Fifty is not as old as it used to be; indeed if April De Angelis’ depiction of mid-late-life womanhood is anything to go by, it’s just as confusing as fifteen ever was. Hilary’s is a generation freshly approaching pasture, dealing with job insecurity in the economic downturn, bored of her solid husband Mark and fending-off the lank advances of actor friend Roland, her relationship with her gyaldem daughter Tilly is as estranged as her relationship with best friend and ludicrous post-feminist Frances is deranged. This bright and crackling portrait of middle-age is forcefully funny and almost suspiciously perky. Nina Raine’s gimlet eyed and flinty cool production lends the air of a play that is dabbling in substances more controlled than the wine that Hilary quaffs throughout.
Like a paperweight on the occasional glibness of the script rest a number of superb comic performances. Richard Lintern as the weedily needy actor Roland brings expert timing to a new-man in a new-age funk, the self-absorbed and fundamentally unreconstructed product of fashion mag feminism, he delivers the word “charisma” with such cringing emasculation you can almost hear the scrotal sacs wither in the stalls. As daughter Tilly, Bel Powley pouts and stomps with aplomb, eloquently reductive and utterly barbarous. In a thunderously nightmarish set-piece Doon Mackichan’s Frances appears dressed in equestrian leather with an S&M mane of synthetic hair protuding from a totally gimpin’ scold’s bridle, and rubbing a riding crop over her vag to the strains of Freak Like Me all over a family holiday in Norfolk, draws on all the woman-centric pratfalling that her and her contemporaries pioneered in the realm of 90s TV comedy.
Tamsin Grieg is a comic performer who has mastered the understatement, tiny smirking movements give way to that catatonic dead-panning, that ironising of brief defeat so familiar from the telly. En présence actuelle, Grieg has nothing of the character-actor idiosyncrasy that television foists upon the imperfect. While on prime time she might look like a waxwork heron next to birds of paradise, or a twig floating downstream past manicured golf courses, here she is natural and serene as a lake. Mixing vulnerability with a sardonic core, she may fall slightly when it comes to the foetal depths of despair, never quite abandoning a little-miss-perfect sense of control, but her timing throughout is immaculate and her confusion is brilliantly wan.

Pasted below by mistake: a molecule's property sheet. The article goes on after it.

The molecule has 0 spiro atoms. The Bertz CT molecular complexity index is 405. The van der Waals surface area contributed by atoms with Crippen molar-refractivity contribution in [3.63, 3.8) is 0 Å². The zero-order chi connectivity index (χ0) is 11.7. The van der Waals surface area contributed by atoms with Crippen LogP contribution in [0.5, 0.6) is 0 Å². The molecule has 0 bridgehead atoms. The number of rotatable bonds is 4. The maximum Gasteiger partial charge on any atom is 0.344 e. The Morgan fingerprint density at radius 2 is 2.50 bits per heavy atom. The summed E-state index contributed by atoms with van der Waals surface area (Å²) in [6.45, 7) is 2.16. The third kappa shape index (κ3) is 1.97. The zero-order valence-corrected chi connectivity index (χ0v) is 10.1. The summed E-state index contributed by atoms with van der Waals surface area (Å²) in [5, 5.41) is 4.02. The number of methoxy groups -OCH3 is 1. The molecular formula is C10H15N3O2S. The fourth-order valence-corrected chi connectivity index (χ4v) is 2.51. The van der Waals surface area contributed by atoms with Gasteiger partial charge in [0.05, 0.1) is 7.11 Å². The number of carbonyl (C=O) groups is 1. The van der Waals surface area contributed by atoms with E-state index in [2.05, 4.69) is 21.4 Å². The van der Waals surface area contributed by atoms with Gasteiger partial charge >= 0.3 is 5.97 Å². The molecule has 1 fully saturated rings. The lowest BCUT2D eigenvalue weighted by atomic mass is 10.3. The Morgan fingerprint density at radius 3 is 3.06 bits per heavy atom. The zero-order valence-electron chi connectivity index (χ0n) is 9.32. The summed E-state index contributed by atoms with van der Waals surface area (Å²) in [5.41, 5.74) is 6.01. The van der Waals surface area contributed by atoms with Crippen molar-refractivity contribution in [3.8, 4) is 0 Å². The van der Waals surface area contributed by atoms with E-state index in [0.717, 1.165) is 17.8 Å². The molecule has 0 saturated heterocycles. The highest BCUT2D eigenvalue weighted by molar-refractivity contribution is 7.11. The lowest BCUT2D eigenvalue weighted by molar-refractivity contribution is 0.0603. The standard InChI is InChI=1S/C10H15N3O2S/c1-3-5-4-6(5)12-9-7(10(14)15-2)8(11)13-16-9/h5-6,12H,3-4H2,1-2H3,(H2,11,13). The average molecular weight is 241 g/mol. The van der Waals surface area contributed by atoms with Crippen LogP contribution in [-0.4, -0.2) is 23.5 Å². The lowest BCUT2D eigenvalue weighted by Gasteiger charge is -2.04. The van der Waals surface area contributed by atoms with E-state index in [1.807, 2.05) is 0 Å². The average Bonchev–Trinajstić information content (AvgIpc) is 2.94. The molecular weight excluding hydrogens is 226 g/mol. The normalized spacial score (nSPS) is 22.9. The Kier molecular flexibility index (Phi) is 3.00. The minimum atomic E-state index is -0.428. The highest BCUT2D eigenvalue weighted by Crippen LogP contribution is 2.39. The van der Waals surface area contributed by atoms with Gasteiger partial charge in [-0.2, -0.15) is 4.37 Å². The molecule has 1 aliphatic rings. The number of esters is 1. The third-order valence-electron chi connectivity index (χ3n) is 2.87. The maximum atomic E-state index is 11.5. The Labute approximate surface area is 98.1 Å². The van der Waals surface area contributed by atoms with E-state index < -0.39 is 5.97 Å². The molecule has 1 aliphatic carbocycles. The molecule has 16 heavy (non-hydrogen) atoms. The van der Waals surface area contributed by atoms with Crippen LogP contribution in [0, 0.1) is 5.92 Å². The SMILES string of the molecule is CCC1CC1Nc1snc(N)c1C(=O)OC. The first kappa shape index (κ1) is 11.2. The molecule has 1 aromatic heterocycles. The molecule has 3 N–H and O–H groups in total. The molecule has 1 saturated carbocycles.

Hilary is depicted as a stuck political and sexual subject, and while the latter predicament is drawn with elegance and a lightness of touch, the former is mired in vagueness. Grasping at the ghosts of gender politics from her youth at Greenham Common, counting off the impact of decades in threes, we get the strong sense that De Angelis is prevaricating. Despite a pretentious deconstruction of post-feminism, Hilary’s disquiet is born of a gender politics culled from a Cosmo column. Sharing a discursive level with a Bodyform advert, hers is a theoretical grounding that would make Caitlin Moran blush at just how reflective and widely insightful the products of five years spent compound-swearing on Twitter suddenly appeared in comparison. This is not to suggest a playwright know the exact contours of their characters’ shortfalls, although achieving a sense of what is outside them probably helps; its more the way that Jumpy sympathetically indulges their ignorance to the extent whereby laziness is presented as necessity, in which a covert celebration of anti-intellectualism poses as honesty.
When you add to this the Catherine Tate-esque caricatures of the working classes to which De Angelis is prone -here stolen in under intergenerational smoke, where teenage mothers, stabbings in Walthamstow, and patois allow us to cathartically bark our class anxieties – you get a play that would have John Osborne, whose name will always be associated with this theatre, heaving into his kitchen sink. For some this will be an honest and refreshing account of a professional middle-class white woman’s struggle to make sense of her life; for others a drawing room comedy, which for all its wit and verve, ultimately laughs-out-loud about having nothing much to say.